Chevrolet Bolt EV wins the 2017 Green Car of the Year Award. The Obama administration wants to assure that

Chevrolet Bolt EV wins the 2017 Green Car of the Year Award. The Obama administration wants to assure that "green" cars are here to stay.

President- Elect Donald Trump has made promises to greatly diminish federal regulations on U.S. businesses across almost all sectors.  However, now in its final days, the Obama administration is racing to put regulations in place (some of which affect green car initiatives, like those that deal with fuel-efficiency) that will not be easy for Trump to quickly adjust back or lessen.

has been an advocate for vehicle electrification for years, Before taking office, his personal car was a a Ford Escape Hybrid.

has been an advocate for vehicle electrification for years, Before taking office, his personal car was a a Ford Escape Hybrid.

Jeff Davis, senior fellow for the independent Eno Center for Transportation think tank shared:

“Getting rid of these rules isn’t something Trump can do with the stroke of a pen on Jan. 20. A lot of these rules can be with us for a long time, even if the administration is actively opposed to them from Day One.”

Trump hasn't made his views about EVs or fuel efficiency public yet, but he has vowed to "bring back fossil fuels."

The Environmental Protection Agency (EPA) had until 2018 to review and finalize its standards for emissions. However, in December, the agency decided to meet and ruled to keep standards for 2022 to 2025 in place.

Meanwhile, most all major automakers are lobbying for the Trump administration to lower emissions requirements and fuel economy regulations. Ford CEO Mark Fields will be meeting with Trump in a plea to get EPA emission requirements reduced, since he believes that consumers have no interest in hybrid or electric vehicles.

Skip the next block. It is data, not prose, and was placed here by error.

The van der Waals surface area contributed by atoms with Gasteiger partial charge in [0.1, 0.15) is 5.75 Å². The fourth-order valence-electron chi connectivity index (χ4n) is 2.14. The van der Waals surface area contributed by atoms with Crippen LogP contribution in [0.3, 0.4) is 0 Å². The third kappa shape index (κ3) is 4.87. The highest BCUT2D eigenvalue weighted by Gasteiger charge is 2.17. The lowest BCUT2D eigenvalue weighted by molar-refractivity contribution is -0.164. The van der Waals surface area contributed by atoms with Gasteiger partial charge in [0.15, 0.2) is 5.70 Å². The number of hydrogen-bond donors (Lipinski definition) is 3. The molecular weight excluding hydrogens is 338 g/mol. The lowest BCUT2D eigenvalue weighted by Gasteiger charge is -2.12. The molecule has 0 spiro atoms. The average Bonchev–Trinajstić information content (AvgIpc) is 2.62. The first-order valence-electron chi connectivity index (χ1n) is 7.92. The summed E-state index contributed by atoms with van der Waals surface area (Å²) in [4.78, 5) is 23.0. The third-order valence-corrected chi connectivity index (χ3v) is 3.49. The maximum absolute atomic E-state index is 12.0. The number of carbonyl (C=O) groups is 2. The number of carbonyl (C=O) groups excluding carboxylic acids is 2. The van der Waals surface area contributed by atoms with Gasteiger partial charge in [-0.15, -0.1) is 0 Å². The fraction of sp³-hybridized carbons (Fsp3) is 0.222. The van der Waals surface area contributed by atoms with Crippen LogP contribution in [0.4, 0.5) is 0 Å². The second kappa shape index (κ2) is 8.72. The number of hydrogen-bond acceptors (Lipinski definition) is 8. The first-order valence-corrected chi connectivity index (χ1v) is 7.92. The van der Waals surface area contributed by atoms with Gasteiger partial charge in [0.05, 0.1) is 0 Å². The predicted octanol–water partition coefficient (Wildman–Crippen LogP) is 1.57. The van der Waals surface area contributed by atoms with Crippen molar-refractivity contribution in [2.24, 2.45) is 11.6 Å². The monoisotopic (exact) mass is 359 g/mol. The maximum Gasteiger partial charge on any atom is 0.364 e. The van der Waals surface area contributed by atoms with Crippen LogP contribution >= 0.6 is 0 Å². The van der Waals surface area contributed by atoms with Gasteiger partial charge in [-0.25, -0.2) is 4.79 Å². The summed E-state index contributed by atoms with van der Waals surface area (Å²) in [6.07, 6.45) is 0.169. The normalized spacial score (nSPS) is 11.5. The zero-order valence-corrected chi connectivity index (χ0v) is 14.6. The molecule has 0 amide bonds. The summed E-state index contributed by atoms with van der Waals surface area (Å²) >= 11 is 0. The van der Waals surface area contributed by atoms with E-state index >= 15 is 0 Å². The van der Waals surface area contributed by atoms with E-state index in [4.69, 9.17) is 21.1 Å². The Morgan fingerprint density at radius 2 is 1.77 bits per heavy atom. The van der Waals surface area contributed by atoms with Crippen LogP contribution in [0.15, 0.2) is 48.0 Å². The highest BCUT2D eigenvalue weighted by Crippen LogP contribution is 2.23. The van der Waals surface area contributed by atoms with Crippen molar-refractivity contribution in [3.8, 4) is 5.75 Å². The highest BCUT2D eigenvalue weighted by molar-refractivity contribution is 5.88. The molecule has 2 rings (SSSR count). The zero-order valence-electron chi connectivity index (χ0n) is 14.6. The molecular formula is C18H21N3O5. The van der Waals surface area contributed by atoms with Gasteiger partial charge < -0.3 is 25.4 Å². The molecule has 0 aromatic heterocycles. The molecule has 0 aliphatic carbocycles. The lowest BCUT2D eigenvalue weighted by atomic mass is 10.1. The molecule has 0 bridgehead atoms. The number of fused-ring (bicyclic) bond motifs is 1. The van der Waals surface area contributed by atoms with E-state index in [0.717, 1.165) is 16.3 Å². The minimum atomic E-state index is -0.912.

Unfortunately, the National Highway Traffic Safety Administration (NHTSA) didn't follow suit with the EPA. The NHTSA delayed penalties for automakers that are missing fuel-economy targets. Now, automakers have more time to remain out-of-compliance, without paying the previously determined, higher fines.

Since 2012, the EPA and the NHTSA have worked together to assure that standards are coordinated. This situation will indefinitely create conflict between the two regulators' rules.

Davis concluded:

“Anything related to greenhouse gas emissions and fuel efficiency is probably going to be on the chopping block.”

However, he added that unless congress "intervenes," it will take Trump at least a year to get anything changed that the Obama administration is currently setting in place.

There has also been speculation as to what Trump's administration will make of self-driving car regulations. If he plans to "deregulate" most everything, it could be good for autonomous vehicle adoption, but not necessarily for impending safety concerns. Only time will tell how it will all play out.

Source: The Detroit News